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Shane Koyczan

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Spreading the (spoken) word

With biting honesty and a riveting stage presence, 29-year-old Vancouver spoken word artist Shane Koyczan is quickly obliterating all the rules of poetry and forging his own literary path. Here’s the evidence.

Exhibit A: Koyczan turned down multiple publishing offers, both in Canada and overseas, to launch his own Mother Press Media and publish his first poetry collection, Visiting Hours.

Exhibit B: Five months after its 2005 release, Visiting Hours has sold 2,500 copies and appears to be heading for a sizeable second print run (though the final numbers haven’t been determined yet). The title also appeared on the Guardian’s online “Books of the Year” list for 2005.

Exhibit C: Koyczan makes a living strictly from poetry and spoken word performances. He has not waited tables, poured coffee, penned freelance reviews, or worked in a video store for eight years. And no, he doesn’t live in his car.

Exhibit D: He performs at folk festivals and literary events with a spoken word group called Tons of Fun University (TOFU). Composed of Koyczan, U.S. poet Mike McGee, and writer/musician C.R. Avery, TOFU will perform an estimated 45 shows this year in addition to Koyczan’s own 200-plus bookings.

Exhibit E: In March, Koyczan opened for cult rockers the Violent Femmes at Toronto’s Massey Hall. His 30-minute set drew calls for an encore, even as fans waited for the legendary band to hit the stage.

Naturally, Koyczan’s start as a writer also breaks the mould. Born in Yellowknife, Koyczan says he was unpopular in high school and struggled to communicate by writing prepared responses for questions and conversations. “I thought if I said some random stuff, they’d leave me alone,” says Koyczan. “Then people started saying, ‘You’ve got to talk to Shane. He says the weirdest, craziest stuff.’”

After high school, Koyczan attended Okanagan University College in Penticton, B.C., where creative writing instructor Nancy Holmes suggested he set aside fiction and try his hand at poetry. The genre stuck and Koyczan soon started a poetry night at the Hog’s Breath Café with his friend Matt Bowen.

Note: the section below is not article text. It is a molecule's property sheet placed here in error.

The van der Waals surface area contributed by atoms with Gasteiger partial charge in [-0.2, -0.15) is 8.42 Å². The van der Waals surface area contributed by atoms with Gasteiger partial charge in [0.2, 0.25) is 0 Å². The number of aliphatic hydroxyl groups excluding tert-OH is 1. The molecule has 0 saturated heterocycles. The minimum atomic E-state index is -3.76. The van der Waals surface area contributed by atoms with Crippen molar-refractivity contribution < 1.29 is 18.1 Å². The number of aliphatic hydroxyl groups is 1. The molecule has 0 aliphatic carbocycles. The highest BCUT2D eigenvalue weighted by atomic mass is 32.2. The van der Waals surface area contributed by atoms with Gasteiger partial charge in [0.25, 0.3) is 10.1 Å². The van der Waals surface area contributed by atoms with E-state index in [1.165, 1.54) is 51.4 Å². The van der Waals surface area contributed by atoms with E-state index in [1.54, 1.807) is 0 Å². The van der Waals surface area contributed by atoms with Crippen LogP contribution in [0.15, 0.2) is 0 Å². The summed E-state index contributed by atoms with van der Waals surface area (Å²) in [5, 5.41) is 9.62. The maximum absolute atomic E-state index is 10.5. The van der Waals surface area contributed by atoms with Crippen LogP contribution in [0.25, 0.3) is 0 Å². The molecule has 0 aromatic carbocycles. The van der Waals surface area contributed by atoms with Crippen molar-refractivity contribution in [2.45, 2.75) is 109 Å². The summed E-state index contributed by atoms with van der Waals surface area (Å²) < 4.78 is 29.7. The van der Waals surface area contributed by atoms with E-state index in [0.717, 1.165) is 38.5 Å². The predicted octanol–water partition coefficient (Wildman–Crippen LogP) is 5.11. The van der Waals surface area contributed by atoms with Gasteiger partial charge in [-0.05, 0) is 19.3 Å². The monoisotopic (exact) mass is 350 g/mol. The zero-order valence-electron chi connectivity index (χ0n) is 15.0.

After moving to Vancouver, Koyczan continued to hone his craft at open mic nights and poetry competitions. He developed his unique performance style at home with a decidedly neutral audience. “I’d perform for the cat, and if the cat’s eyes got wider, I knew I was doing something crazy. Or if it started looking really scared, I thought, ‘Okay, I’ll back it down a bit.’”

In 2000, Koyczan won the individual championship at the National Poetry Slam in Providence, Rhode Island – topping 250 North American competitors to become the first-ever winner from outside the U.S. In Great Britain, The Scotsman newspaper’s David Robinson called his performance at the 2005 Edinburgh International Book Festival the best poetry reading of the event. Closer to home, he has also won the 2004 CBC Radio Poetry Face-Off.

Koyzcan has collected international accolades and a diverse fan base that ranges from teenagers to musicians such as Ani DiFranco and major writers including Maya Angelou. All he lacked, until recently, was Canadian fame. The tide shifted at an event that has become a literary urban legend. Koyczan was asked to perform the sponsorship poem at the 2004 Vancouver International Writers & Readers Festival, and his seven-minute performance blew the crowd right out of their seats. “In my 10 years at the festival, I’ve never seen anything like what I saw that night,” says Sandy Garossino, a longtime festival boardmember and co-founder of Mother Press Media. “He finished and the room just erupted – and this is a room of writers and publishers. So, talk about a jury of one’s peers.”

Garossino offered to help Koyczan secure a book deal, but the pair soon realized that a traditional publisher might not be able to support and nurture his performance-based career. So Garossino stepped in with financial backing, McArthur & Company publisher Kim McArthur agreed to distribute the book, and with the addition of Vancouver editor Chrystalene Buhler, the Mother Press Media collective was born. “You go into Chapters and that poetry section just keeps shrinking and shrinking and shrinking,” says Koyczan. “It was important for me to have a book in a store, but I also wanted to continue to do what I do, which is touring around and selling books out of my bag.”

Mother Press Media has several new poetry titles and graphic novels in the works, says Buhler, and continues to support Koyczan’s quickly ascending career. “Shane’s work is very narrative. It’s deceptively simple.”

Garossino believes Koyczan’s performances are exceptional, but says she felt anxious about how the work would translate to the printed page. “You put your money down on someone and then think, ‘Am I really crazy? Do I know what I’m doing?’”

Her fear was officially quelled in October 2005 at Calgary’s WordFest. Koyczan led a poetry reading that included Margaret Atwood, Robert Sullivan, and Richard Harrison. The festival bookstore was a mob scene at intermission, says Garossino, as audience members snapped up Koyczan’s book. “People were grabbing two or three.” Visiting Hours sold 83 copies in 10 minutes. “At that point, I knew I wasn’t crazy.”